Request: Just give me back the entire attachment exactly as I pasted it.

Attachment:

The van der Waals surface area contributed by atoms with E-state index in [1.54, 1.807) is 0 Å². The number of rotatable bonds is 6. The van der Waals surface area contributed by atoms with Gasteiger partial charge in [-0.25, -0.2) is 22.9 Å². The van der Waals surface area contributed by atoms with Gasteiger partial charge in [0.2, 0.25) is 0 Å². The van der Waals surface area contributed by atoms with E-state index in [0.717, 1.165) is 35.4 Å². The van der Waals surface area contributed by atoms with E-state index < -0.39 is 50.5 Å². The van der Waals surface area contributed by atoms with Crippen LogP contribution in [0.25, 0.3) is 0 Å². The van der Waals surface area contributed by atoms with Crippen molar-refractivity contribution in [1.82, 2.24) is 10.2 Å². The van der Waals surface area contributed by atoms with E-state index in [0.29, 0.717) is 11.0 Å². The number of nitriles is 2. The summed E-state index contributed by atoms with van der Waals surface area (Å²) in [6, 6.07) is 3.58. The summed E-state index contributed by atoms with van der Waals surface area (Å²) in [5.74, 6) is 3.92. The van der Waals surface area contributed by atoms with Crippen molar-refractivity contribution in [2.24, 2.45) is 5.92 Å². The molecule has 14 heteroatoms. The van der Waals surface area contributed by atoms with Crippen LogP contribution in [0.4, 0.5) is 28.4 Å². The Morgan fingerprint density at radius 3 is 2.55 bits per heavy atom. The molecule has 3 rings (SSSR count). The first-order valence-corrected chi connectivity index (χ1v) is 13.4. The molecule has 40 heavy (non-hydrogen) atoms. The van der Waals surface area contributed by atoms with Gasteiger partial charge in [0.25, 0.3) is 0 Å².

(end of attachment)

The van der Waals surface area contributed by atoms with E-state index in [1.54, 1.807) is 0 Å². The number of rotatable bonds is 6. The van der Waals surface area contributed by atoms with Gasteiger partial charge in [-0.25, -0.2) is 22.9 Å². The van der Waals surface area contributed by atoms with Gasteiger partial charge in [0.2, 0.25) is 0 Å². The van der Waals surface area contributed by atoms with E-state index in [0.717, 1.165) is 35.4 Å². The van der Waals surface area contributed by atoms with E-state index < -0.39 is 50.5 Å². The van der Waals surface area contributed by atoms with Crippen LogP contribution in [0.25, 0.3) is 0 Å². The van der Waals surface area contributed by atoms with Crippen molar-refractivity contribution in [1.82, 2.24) is 10.2 Å². The van der Waals surface area contributed by atoms with E-state index in [0.29, 0.717) is 11.0 Å². The number of nitriles is 2. The summed E-state index contributed by atoms with van der Waals surface area (Å²) in [6, 6.07) is 3.58. The summed E-state index contributed by atoms with van der Waals surface area (Å²) in [5.74, 6) is 3.92. The van der Waals surface area contributed by atoms with Crippen molar-refractivity contribution in [2.24, 2.45) is 5.92 Å². The molecule has 14 heteroatoms. The van der Waals surface area contributed by atoms with Crippen LogP contribution in [0.4, 0.5) is 28.4 Å². The Morgan fingerprint density at radius 3 is 2.55 bits per heavy atom. The molecule has 3 rings (SSSR count). The first-order valence-corrected chi connectivity index (χ1v) is 13.4. The molecule has 40 heavy (non-hydrogen) atoms. The van der Waals surface area contributed by atoms with Gasteiger partial charge in [0.25, 0.3) is 0 Å².